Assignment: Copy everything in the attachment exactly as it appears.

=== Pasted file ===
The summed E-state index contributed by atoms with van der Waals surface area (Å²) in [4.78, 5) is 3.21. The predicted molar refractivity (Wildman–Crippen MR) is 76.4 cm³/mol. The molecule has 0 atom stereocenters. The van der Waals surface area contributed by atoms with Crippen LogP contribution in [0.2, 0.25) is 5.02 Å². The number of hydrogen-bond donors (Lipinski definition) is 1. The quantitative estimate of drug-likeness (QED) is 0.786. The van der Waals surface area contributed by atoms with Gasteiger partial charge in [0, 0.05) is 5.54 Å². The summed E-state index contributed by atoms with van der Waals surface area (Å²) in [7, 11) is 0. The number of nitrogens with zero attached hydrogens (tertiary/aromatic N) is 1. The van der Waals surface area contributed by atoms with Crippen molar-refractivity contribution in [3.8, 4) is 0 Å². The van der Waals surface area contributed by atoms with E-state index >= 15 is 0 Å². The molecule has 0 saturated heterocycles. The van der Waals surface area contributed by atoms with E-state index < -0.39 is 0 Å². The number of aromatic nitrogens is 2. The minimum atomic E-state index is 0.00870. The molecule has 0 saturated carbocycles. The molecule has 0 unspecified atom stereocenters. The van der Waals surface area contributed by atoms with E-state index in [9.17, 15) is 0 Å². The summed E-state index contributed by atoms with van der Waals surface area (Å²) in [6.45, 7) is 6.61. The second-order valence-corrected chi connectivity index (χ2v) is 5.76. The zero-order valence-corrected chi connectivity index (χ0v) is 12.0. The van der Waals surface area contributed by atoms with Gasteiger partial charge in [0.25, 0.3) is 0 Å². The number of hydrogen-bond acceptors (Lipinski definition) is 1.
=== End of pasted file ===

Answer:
The summed E-state index contributed by atoms with van der Waals surface area (Å²) in [4.78, 5) is 3.21. The predicted molar refractivity (Wildman–Crippen MR) is 76.4 cm³/mol. The molecule has 0 atom stereocenters. The van der Waals surface area contributed by atoms with Crippen LogP contribution in [0.2, 0.25) is 5.02 Å². The number of hydrogen-bond donors (Lipinski definition) is 1. The quantitative estimate of drug-likeness (QED) is 0.786. The van der Waals surface area contributed by atoms with Gasteiger partial charge in [0, 0.05) is 5.54 Å². The summed E-state index contributed by atoms with van der Waals surface area (Å²) in [7, 11) is 0. The number of nitrogens with zero attached hydrogens (tertiary/aromatic N) is 1. The van der Waals surface area contributed by atoms with Crippen molar-refractivity contribution in [3.8, 4) is 0 Å². The van der Waals surface area contributed by atoms with E-state index >= 15 is 0 Å². The molecule has 0 saturated heterocycles. The van der Waals surface area contributed by atoms with E-state index < -0.39 is 0 Å². The number of aromatic nitrogens is 2. The minimum atomic E-state index is 0.00870. The molecule has 0 saturated carbocycles. The molecule has 0 unspecified atom stereocenters. The van der Waals surface area contributed by atoms with E-state index in [9.17, 15) is 0 Å². The summed E-state index contributed by atoms with van der Waals surface area (Å²) in [6.45, 7) is 6.61. The second-order valence-corrected chi connectivity index (χ2v) is 5.76. The zero-order valence-corrected chi connectivity index (χ0v) is 12.0. The van der Waals surface area contributed by atoms with Gasteiger partial charge in [0.25, 0.3) is 0 Å². The number of hydrogen-bond acceptors (Lipinski definition) is 1.